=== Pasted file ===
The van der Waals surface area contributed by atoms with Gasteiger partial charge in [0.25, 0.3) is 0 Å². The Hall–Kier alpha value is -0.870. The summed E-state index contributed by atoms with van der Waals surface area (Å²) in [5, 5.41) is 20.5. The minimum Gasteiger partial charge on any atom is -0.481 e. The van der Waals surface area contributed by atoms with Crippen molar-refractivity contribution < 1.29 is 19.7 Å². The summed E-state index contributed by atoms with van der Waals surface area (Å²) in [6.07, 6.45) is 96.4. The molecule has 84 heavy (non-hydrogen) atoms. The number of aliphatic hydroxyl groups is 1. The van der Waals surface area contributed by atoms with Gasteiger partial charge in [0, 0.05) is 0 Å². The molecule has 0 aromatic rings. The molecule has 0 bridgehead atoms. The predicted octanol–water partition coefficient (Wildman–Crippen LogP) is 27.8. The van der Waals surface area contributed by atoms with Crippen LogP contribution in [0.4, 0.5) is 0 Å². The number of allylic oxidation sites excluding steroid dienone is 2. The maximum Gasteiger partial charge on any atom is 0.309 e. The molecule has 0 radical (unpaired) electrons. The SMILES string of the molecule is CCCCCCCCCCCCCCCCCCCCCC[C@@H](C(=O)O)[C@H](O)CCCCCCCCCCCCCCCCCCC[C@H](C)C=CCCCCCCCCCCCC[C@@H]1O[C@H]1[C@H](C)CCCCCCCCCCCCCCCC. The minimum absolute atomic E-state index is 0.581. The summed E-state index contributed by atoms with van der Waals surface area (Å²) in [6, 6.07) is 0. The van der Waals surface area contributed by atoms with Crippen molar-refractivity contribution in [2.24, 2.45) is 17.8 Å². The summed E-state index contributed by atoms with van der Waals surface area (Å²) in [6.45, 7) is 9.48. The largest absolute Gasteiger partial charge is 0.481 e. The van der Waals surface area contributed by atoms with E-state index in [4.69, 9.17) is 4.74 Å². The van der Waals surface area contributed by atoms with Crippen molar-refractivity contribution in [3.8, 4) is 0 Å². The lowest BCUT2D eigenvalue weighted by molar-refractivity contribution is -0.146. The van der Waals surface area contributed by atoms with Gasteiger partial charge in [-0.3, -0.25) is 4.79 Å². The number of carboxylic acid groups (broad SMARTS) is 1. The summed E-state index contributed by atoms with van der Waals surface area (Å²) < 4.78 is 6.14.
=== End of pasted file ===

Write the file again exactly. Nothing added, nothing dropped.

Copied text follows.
The van der Waals surface area contributed by atoms with Gasteiger partial charge in [0.25, 0.3) is 0 Å². The Hall–Kier alpha value is -0.870. The summed E-state index contributed by atoms with van der Waals surface area (Å²) in [5, 5.41) is 20.5. The minimum Gasteiger partial charge on any atom is -0.481 e. The van der Waals surface area contributed by atoms with Crippen molar-refractivity contribution < 1.29 is 19.7 Å². The summed E-state index contributed by atoms with van der Waals surface area (Å²) in [6.07, 6.45) is 96.4. The molecule has 84 heavy (non-hydrogen) atoms. The number of aliphatic hydroxyl groups is 1. The van der Waals surface area contributed by atoms with Gasteiger partial charge in [0, 0.05) is 0 Å². The molecule has 0 aromatic rings. The molecule has 0 bridgehead atoms. The predicted octanol–water partition coefficient (Wildman–Crippen LogP) is 27.8. The van der Waals surface area contributed by atoms with Crippen LogP contribution in [0.4, 0.5) is 0 Å². The number of allylic oxidation sites excluding steroid dienone is 2. The maximum Gasteiger partial charge on any atom is 0.309 e. The molecule has 0 radical (unpaired) electrons. The SMILES string of the molecule is CCCCCCCCCCCCCCCCCCCCCC[C@@H](C(=O)O)[C@H](O)CCCCCCCCCCCCCCCCCCC[C@H](C)C=CCCCCCCCCCCCC[C@@H]1O[C@H]1[C@H](C)CCCCCCCCCCCCCCCC. The minimum absolute atomic E-state index is 0.581. The summed E-state index contributed by atoms with van der Waals surface area (Å²) in [6, 6.07) is 0. The van der Waals surface area contributed by atoms with Crippen molar-refractivity contribution in [2.24, 2.45) is 17.8 Å². The summed E-state index contributed by atoms with van der Waals surface area (Å²) in [6.45, 7) is 9.48. The largest absolute Gasteiger partial charge is 0.481 e. The van der Waals surface area contributed by atoms with E-state index in [4.69, 9.17) is 4.74 Å². The van der Waals surface area contributed by atoms with Crippen molar-refractivity contribution in [3.8, 4) is 0 Å². The lowest BCUT2D eigenvalue weighted by molar-refractivity contribution is -0.146. The van der Waals surface area contributed by atoms with Gasteiger partial charge in [-0.3, -0.25) is 4.79 Å². The number of carboxylic acid groups (broad SMARTS) is 1. The summed E-state index contributed by atoms with van der Waals surface area (Å²) < 4.78 is 6.14.